The inhabitants of Cyprus, known usually as Cypriots, are mainly Greeks, and the language is a local dialect of Modern Greek. A census taken in 1921 showed the population to be 310,709, of whom only approximately one-fifth were Mohammedans (tantamount, for practical purposes, to defining them as Turks, though many of the so-called "Turks" in the Greek islands are often almost as Greek in blood as the "Greeks," being descended from converts), while the rest were almost all Orthodox Christians (i.e., Greeks). In November of that year some 3,000 Armenian refugees arrived in Cyprus from Mersina, and a few hundred Greek refugees from Asia Minor were received in 1922. But although the country is fertile and under-populated the British Government has refrained from allowing to settle there any part of the great horde of Greek refugees and exchanged Greeks who have all but swamped the cities and countryside of Greece proper. In view of the admitted inadequacy of the population of Cyprus ("its sparseness is one of the causes of the slow rate of progress," wrote the correspondent of the Near East, of London, on May 26 last), the exclusion of Greek refugees can only be accounted for by the unwillingness of the British Government further to increase the predominantly Greek character of the island.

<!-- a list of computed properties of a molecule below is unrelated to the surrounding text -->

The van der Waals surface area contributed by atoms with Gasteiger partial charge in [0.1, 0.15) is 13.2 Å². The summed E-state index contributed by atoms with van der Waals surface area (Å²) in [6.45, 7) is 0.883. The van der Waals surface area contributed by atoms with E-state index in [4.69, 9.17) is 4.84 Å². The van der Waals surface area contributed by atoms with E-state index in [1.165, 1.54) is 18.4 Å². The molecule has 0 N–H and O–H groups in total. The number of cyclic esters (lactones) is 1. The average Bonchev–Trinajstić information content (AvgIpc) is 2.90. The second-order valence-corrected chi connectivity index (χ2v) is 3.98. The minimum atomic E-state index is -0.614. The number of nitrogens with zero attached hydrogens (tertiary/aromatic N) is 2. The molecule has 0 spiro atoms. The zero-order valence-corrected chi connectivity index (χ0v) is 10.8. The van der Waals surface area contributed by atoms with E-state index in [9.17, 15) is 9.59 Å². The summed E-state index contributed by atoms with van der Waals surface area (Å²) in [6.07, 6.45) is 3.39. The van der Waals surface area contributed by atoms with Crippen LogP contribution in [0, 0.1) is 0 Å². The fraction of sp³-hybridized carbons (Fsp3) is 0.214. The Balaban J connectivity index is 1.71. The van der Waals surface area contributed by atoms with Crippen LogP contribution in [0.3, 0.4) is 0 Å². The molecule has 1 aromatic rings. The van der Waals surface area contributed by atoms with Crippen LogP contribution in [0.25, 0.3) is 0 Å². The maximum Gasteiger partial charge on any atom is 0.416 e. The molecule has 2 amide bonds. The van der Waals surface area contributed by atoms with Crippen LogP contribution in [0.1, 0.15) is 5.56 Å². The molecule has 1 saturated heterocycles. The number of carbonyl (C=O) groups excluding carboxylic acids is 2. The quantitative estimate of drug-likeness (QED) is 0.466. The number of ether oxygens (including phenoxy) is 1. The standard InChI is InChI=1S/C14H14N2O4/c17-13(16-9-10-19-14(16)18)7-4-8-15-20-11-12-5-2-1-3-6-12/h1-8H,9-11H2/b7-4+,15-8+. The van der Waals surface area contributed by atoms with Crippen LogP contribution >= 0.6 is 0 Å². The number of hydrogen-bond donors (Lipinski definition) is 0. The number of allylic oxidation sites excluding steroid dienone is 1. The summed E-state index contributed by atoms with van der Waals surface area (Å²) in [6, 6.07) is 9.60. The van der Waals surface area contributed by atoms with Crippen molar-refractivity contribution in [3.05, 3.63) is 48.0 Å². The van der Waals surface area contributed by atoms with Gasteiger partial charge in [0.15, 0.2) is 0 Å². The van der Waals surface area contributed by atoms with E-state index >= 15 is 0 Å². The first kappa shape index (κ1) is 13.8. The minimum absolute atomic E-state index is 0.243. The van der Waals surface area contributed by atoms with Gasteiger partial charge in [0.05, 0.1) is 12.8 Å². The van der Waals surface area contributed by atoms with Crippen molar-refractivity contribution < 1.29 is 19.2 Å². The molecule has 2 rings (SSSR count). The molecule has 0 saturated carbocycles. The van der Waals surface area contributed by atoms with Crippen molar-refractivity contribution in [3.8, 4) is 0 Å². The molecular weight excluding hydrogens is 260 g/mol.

The four-fifths of the population who are Greeks have never hidden their desire for union with Greece, and deputations have often visited London to plead their cause. The Turkish minority, however, naturally prefer to remain under Britain. The proclamation of Cyprus as a Crown Colony, which took place at Nicosia on May 1, 1925, was received with dismay by the Greek Cypriots, who realized that it placed still further beyond their reach the goal of their nationalistic aspirations. After the reading of the proclamation, which took place in the public square in the presence of the heads of governmental departments and detachments of British troops, the Greek Archbishop, Kyrillos, handed the High Commissioner a protest, addressed to the Secretary of State for the Colonies, expressing the regret of the Greek population at this denial of their "ethnic rights." To this the Secretary of State for the Colonies replied on June 12 that "you must clearly understand that, as has already been pointed out to you on more than one occasion, the question of the union of Cyprus with Greece has been finally closed and cannot be reopened."